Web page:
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A Reading List for Native American Heritage Month

Tuesday, November 28, 2023

By Deborah J. Ledford

My latest novel, Redemption (published September 1, ), features Eva “Lightning Dance” Duran, a Taos Pueblo sheriff’s deputy searching for her best friend and once-famous hoop dancer, Paloma “White Dove” Arrio, who has become addicted to heroin after a career-ending injury and veers her idyllic life off course. Paloma’s son and Eva form an unsanctioned alliance to find the woman no one else in their tribe believes is missing.

As a Native American author of six published novels featuring Native characters, it is a bit unnerving to be unable to find an extensive offering of books actually written by Native women. I’m thrilled to see the doors beginning to open as readers discover new Native American voices.

In celebration of Native American Heritage Month, here are some exceptional titles by Native female authors to add to your reading list.

Shutter, by Ramona Emerson, continues to be at the top of my recommendation list. This is an intriguing tale about a Navajo crime scene photographer haunted by slayed Natives, whose spirits insist she help solve their murders.

Newly released Blood Sisters by Vanessa Lillie is racing up the bestseller lists and creating big buzz. When bones are found on the reservation where Cherokee archaeologist for the Bureau of Indian Affairs Syd Walker was raised, she is tasked with finding out the dead woman’s identity—which ties directly to a deadly crime from Syd’s Oklahoma childhood.

A number of stories by female writers appear in the phenomenal Never Whistle at Night. This anthology is written exclusively by Natives, many of them women. Most notably is the story “Wingless” by Marcie R. Rendon, who also writes the fascinating Cash Blackbear Mystery series about an Ojibwe university student and crime solver.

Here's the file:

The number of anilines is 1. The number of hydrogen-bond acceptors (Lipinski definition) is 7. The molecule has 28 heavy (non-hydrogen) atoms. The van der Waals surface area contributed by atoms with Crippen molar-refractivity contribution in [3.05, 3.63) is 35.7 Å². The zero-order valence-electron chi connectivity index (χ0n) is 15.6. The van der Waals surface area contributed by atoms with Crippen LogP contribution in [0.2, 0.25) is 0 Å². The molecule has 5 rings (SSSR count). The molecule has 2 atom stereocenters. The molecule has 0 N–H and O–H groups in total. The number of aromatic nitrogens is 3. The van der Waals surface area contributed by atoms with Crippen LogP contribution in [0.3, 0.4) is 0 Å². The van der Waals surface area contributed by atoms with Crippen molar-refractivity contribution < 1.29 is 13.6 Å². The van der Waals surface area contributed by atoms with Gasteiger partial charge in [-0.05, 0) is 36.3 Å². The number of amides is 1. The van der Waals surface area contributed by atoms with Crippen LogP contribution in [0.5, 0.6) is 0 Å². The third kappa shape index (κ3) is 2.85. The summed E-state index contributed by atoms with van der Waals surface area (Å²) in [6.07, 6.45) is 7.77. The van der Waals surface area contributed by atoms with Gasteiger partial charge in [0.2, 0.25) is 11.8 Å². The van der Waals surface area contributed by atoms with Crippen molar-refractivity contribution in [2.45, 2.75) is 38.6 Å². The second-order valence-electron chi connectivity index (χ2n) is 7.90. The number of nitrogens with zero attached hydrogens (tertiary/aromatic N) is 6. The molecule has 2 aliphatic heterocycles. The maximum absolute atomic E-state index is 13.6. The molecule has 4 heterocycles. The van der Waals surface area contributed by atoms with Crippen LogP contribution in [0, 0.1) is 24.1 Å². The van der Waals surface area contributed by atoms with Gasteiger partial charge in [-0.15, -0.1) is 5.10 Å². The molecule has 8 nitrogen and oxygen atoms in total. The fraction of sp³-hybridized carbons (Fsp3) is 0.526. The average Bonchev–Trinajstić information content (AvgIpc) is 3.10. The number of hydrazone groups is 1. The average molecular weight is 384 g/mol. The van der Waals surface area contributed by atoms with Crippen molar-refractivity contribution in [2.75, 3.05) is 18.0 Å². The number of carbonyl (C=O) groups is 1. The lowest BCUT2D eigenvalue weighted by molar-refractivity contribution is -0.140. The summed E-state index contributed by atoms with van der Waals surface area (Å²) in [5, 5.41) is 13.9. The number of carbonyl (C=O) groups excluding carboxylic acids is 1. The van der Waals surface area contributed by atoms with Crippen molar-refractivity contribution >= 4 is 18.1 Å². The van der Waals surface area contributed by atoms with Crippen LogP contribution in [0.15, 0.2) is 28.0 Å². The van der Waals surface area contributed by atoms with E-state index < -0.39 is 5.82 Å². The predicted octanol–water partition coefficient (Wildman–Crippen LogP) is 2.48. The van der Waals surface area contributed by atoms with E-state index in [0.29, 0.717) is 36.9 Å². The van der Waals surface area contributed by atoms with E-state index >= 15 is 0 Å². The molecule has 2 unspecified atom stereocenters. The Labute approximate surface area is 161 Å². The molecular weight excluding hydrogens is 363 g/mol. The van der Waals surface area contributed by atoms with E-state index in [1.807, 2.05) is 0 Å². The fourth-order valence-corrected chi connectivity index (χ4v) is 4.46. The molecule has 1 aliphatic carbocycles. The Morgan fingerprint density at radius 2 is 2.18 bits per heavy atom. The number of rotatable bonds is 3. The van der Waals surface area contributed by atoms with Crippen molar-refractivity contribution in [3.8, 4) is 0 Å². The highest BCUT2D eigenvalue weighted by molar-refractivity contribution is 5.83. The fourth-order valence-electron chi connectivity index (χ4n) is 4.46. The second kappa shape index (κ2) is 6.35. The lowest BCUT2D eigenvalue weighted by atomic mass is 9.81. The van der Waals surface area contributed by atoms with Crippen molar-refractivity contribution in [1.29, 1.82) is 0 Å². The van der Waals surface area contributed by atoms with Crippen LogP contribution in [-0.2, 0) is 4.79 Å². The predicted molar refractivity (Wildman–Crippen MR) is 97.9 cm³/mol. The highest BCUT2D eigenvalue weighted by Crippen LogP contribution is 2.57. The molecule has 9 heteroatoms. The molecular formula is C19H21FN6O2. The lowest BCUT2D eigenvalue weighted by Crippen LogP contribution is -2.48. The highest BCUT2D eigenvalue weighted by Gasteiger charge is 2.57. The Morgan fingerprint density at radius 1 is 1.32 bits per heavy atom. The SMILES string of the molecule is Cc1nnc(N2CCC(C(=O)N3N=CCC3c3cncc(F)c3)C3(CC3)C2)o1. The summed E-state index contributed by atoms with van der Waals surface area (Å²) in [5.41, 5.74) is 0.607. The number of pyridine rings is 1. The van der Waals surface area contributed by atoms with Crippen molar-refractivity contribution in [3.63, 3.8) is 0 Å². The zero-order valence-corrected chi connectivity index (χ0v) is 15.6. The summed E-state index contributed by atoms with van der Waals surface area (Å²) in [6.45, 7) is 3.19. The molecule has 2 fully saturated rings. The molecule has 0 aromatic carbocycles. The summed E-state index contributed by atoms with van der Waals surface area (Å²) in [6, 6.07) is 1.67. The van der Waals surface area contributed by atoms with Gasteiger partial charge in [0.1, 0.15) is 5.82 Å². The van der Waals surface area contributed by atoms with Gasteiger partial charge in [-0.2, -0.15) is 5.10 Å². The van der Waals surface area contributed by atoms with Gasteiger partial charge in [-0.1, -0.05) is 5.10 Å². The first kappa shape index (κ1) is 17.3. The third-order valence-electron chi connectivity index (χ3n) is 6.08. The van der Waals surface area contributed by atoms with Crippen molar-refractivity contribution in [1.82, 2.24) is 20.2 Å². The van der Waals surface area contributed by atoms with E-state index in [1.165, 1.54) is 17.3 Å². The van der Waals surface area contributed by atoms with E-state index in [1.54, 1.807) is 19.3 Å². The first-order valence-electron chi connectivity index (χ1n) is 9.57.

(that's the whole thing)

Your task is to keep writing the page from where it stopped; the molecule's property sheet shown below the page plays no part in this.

If you’re looking for something a bit chilling, check out White Horse by Erika T. Wurth. A bit supernatural, a touch ghostly, and completely satisfying, this debut novel is certain to keep you thinking about the story long after you’ve reached the final page.

For readers who enjoy historical fiction, Perma Red by Debra Magpie Earling takes place in the 1940s on the Flathead Indian Reservation in western Montana. Earling’s thoroughly distinctive voice captivates and transports readers back in time, where the characters face issues relevant and relatable to today’s challenges.

Nonfiction enthusiasts will find interest in Code Talker Stories by Laura Tohe. This is a fascinating account of the Navajo marines who used their indigenous language to transmit crucial information during World War II.

I would be remiss not to mention the premier Native bestselling author, Louise Erdrich. Although all of Erdrich’s novels are exceptional, her National Book Award Winner The Round House is some of the finest literature ever crafted.

Posted November 27, 2023

Deborah J. Ledford is the award-winning author of the Native American Eva “Lightning Dance” Duran Series, including Redemption and Havoc (2024). Part Eastern Band Cherokee, she is an Agatha Award winner, The Hillerman Sky Award Finalist, and two-time Anthony Award Finalist for Best Audiobooks Crescendo and Causing Chaos from her Smoky Mountain Inquest Series set in the great Smoky Mountains of North Carolina. Deborah lives in Phoenix, Arizona with her husband and awesome Ausky. DeborahJLedford.com